Since the industrial revolution, our economy has followed a linear “take, make and dispose” model, generating wealth by consuming finite resources. Although cheap energy and resources fuelled its success throughout the 21st century, recent price rises and increased volatility have brutally reversed that trend. But whilst the context has changed, the system remains the same.
It’s time, many business leaders and politicians argue, to shift towards a circular, regenerative economy, one that ensures, through careful product design and management, and adapted business models, that the very idea of waste is phased out. A circular economy ensures we make the most of our precious and limited resources by reusing or remanufacturing products that would have once ended up on the scrapheap. It makes both environmental and economic sense, and businesses and investors stand to gain a lot from this safe, long-term and sustainable model.
In a world of dwindling resources, where the cost of raw materials is rising as demand outstrips supply, companies that fail to separate their revenue from commodity constraints will become increasingly vulnerable. However, innovative businesses that find ways of adapting to this new reality and consciously transition away from linear, volume-based growth can look forward to a future of sustained, long-term success. If you had the choice of buying shares in a company that relies solely on virgin raw materials or one that has built a take-back system into its business model to feed its remanufacturing operations, which one would you choose?
Investors are already seeing the potential of the circular economy, both in the short term and in the promises it holds as a coherent long-term model. They appreciate that companies embracing the circular economy have worked out future costs and adapted their business models to ensure sustained growth, perhaps by moving away from a sales-based model towards service-based contracts. Such businesses make more sense from an investment perspective.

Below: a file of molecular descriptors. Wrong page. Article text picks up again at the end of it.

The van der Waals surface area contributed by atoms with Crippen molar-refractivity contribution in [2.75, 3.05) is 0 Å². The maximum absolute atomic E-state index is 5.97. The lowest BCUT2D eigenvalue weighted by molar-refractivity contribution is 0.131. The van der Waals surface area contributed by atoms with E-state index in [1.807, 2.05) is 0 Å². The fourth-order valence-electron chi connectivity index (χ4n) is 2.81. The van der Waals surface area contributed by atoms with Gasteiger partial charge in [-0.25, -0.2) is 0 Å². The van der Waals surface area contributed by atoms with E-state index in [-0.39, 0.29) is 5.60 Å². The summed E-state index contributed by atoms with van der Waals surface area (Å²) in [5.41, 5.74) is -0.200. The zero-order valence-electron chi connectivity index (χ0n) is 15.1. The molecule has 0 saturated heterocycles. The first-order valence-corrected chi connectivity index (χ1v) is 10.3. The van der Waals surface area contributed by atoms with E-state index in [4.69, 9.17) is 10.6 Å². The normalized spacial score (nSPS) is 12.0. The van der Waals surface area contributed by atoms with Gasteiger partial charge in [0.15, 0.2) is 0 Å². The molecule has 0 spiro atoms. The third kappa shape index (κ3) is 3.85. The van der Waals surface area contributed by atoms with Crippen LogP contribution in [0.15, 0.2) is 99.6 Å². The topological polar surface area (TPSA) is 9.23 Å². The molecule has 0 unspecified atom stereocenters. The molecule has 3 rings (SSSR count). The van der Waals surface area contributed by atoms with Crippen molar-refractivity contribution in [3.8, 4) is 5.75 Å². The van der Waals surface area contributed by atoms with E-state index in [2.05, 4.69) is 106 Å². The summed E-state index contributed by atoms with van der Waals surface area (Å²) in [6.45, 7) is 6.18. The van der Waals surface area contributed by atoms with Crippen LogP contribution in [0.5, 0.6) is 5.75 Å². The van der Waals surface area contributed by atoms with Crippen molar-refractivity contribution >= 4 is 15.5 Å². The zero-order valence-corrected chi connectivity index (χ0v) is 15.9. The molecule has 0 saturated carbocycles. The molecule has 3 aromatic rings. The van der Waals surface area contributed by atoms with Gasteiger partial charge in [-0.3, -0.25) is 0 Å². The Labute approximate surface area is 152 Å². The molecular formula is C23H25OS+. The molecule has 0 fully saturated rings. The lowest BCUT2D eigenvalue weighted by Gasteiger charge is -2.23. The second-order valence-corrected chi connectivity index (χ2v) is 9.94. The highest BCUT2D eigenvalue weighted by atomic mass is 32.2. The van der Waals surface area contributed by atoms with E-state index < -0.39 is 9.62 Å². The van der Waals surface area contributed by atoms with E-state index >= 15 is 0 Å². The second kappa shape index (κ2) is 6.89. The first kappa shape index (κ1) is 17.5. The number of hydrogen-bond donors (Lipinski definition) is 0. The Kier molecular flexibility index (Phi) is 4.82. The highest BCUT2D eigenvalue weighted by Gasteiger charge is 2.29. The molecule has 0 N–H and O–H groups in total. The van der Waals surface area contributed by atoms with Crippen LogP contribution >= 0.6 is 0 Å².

In recent decades, the term “investment” has mostly been a mere byword for fast commercial transactions, losing all its long-term implications – a fundamental distinction that the circular economy can help clarify by gradually putting the future back into investment. For certain, the deafening noise made by the financial system’s meltdown still rings in our ears, but as economist Nicolas Bouzou writes in his latest book about tomorrow’s economy, “You can hear the tree fall but not the forest grow.” The circular economy could help plant the seeds of that much-needed growth.
Read the World Economic Forum’s new report on the Circular Economy
Author: Ellen MacArthur is founder of the Ellen MacArthur Foundation and is participating at the World Economic Forum’s Annual Meeting 2014 in Davos.
Image: Workers inspect a wind turbine used to generate electricity at a wind farm in Guazhou, 950km (590 miles) northwest of Lanzhou, Gansu Province. REUTERS/Carlos Barria